The movie 42: The Jackie Robinson Story is not a full biography on the life of Jackie Robinson, the black baseball player who broke Major League Baseball's "color line." Rather, the film covers the three year period from the 1945 signing of Robinson to a minor league contract by Brooklyn Dodgers president Branch Rickey to the end of Robinson's first year with the Dodgers in 1947.
42's narrow focus isn't a drawback, however; it enhances the movie's theme about the end of racial segregation in baseball, which these two men took the lead in achieving.
Robinson had to perform on the field in the face of extensive racial insults and abuse, nonacceptance from other ballplayers including many of his own teammates, hostile crowds, and repeated death threats. And perform he did, winning the National League's 1947 Rookie-of-the-Year award as the best of that year’s new players.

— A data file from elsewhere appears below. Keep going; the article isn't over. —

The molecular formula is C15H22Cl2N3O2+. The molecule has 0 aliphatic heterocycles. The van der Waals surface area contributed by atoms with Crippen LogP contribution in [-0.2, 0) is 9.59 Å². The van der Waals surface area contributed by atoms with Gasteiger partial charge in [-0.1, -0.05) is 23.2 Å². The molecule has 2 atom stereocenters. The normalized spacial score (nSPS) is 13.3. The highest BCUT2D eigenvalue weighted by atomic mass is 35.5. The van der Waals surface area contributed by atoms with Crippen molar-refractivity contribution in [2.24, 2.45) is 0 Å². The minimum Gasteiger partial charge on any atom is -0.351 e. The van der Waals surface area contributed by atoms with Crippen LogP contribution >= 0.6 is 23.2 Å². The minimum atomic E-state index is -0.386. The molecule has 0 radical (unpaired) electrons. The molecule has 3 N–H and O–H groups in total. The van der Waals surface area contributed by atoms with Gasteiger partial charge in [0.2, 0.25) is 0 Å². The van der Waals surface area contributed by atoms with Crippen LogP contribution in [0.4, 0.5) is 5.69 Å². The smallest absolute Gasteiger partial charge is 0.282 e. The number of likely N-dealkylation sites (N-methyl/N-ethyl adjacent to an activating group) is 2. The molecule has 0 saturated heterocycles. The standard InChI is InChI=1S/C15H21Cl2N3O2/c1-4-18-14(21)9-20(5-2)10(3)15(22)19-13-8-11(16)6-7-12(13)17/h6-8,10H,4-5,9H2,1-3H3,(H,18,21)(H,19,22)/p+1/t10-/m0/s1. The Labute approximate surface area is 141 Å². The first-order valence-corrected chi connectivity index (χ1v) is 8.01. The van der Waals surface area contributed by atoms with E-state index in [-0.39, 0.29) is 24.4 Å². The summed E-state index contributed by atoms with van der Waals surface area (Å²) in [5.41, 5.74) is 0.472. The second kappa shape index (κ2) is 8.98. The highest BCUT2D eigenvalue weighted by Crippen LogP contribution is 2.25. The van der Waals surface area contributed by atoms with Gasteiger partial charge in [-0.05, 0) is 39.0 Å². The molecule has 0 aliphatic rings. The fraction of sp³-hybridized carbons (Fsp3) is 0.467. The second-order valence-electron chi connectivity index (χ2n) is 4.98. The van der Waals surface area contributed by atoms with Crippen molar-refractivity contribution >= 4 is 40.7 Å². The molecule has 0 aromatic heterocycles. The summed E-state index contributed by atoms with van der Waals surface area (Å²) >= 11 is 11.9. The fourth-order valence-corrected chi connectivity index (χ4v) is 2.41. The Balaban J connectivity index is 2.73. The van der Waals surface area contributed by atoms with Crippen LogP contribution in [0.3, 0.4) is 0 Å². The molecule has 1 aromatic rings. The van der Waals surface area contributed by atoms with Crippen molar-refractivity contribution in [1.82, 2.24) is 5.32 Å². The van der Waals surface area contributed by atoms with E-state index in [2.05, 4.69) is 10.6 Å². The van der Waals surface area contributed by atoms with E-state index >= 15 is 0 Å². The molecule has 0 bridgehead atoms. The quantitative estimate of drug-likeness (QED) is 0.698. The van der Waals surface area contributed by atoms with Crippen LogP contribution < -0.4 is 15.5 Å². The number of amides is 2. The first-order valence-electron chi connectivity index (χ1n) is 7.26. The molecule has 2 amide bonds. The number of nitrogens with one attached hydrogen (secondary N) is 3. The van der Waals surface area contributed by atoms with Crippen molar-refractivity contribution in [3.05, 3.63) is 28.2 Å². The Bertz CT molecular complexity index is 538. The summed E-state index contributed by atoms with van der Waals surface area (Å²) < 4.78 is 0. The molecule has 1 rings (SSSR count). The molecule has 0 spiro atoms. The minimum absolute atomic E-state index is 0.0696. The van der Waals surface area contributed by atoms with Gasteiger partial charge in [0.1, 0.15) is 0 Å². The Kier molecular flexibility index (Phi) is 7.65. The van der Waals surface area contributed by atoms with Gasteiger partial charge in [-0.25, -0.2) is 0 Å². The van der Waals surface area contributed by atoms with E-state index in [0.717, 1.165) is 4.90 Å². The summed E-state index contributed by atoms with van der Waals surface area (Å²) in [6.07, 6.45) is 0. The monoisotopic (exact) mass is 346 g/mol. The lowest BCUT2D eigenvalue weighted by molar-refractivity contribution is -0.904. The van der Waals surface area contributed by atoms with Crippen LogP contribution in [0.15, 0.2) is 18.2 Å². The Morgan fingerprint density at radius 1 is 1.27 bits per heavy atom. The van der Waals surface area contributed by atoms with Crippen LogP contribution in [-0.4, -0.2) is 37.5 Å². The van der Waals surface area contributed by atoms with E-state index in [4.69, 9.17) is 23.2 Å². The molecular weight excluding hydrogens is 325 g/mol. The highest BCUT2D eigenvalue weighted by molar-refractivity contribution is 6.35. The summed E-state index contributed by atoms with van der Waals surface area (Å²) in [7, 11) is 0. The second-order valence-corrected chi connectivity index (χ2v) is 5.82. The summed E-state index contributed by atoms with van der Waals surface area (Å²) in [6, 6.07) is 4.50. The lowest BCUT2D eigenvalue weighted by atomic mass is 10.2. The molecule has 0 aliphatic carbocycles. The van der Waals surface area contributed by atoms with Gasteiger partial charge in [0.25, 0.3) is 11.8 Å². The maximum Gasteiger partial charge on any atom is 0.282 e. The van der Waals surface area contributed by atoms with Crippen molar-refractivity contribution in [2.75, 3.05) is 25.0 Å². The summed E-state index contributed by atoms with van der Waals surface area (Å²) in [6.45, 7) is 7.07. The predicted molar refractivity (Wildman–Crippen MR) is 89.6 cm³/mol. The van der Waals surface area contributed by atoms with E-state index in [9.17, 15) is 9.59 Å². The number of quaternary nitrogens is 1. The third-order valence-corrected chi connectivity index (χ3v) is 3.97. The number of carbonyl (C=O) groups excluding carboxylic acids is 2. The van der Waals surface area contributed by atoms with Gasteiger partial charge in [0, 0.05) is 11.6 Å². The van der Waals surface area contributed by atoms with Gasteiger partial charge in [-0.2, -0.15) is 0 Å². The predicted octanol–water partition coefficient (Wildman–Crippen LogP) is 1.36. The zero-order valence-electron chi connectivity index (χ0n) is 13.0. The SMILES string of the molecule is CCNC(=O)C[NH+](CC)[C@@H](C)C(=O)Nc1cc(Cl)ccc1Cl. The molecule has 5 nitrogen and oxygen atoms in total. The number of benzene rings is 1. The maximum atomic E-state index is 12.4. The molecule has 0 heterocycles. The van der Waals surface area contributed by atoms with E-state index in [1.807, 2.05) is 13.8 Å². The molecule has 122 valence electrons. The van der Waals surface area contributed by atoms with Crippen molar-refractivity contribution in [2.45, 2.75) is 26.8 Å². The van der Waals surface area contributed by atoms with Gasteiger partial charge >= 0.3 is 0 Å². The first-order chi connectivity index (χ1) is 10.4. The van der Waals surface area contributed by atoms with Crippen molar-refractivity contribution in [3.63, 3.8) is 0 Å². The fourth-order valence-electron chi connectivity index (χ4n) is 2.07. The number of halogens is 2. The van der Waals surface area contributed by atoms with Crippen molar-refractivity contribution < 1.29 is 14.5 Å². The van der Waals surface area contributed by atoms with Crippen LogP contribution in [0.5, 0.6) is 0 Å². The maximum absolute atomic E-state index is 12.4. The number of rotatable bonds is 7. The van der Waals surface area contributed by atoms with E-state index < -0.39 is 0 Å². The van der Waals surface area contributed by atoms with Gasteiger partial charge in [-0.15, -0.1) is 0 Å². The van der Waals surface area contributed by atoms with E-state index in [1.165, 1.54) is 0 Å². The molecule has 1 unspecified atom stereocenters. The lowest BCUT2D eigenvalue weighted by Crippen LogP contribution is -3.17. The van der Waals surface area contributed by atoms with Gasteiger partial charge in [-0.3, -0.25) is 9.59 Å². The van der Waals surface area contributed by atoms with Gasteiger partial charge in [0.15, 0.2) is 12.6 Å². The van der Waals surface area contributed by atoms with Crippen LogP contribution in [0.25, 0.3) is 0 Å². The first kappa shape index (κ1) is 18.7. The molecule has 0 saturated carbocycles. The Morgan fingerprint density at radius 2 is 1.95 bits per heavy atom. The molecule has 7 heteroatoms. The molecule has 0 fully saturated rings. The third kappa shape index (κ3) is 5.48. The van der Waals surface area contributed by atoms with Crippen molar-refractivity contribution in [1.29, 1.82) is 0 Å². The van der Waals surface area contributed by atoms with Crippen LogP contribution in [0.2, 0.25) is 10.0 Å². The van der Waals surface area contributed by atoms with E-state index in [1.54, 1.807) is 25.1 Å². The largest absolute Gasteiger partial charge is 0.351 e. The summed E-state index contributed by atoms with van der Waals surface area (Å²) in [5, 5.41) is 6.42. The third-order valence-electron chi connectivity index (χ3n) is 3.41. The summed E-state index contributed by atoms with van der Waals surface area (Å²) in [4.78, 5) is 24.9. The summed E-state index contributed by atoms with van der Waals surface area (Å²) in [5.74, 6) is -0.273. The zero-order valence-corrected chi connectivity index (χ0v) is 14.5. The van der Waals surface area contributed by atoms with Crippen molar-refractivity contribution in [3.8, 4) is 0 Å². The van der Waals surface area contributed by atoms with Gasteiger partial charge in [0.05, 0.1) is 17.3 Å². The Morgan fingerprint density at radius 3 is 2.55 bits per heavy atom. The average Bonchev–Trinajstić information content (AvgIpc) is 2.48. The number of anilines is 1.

Inspiring from beginning to end, 42 shows the power of courage and moral certitude. Just two men—Branch Rickey and Jackie Robinson—succeeded against an ocean of irrationality and bigotry. The performances of Chadwick Boseman as Robinson and Harrison Ford as Rickey are captivating, and the film powerfully portrays the emotionally charged, racist atmosphere in which these two men succeeded.
We who cherish justice owe a major debt of gratitude to Jackie Robinson and Branch Rickey (as well as to their 1947 counterparts in the American League—Larry Doby and Cleveland Indians owner Bill Veeck). These heroic men, in pursuit of their own values, made America a better place for all of us to live.
Don’t miss this beautiful film.
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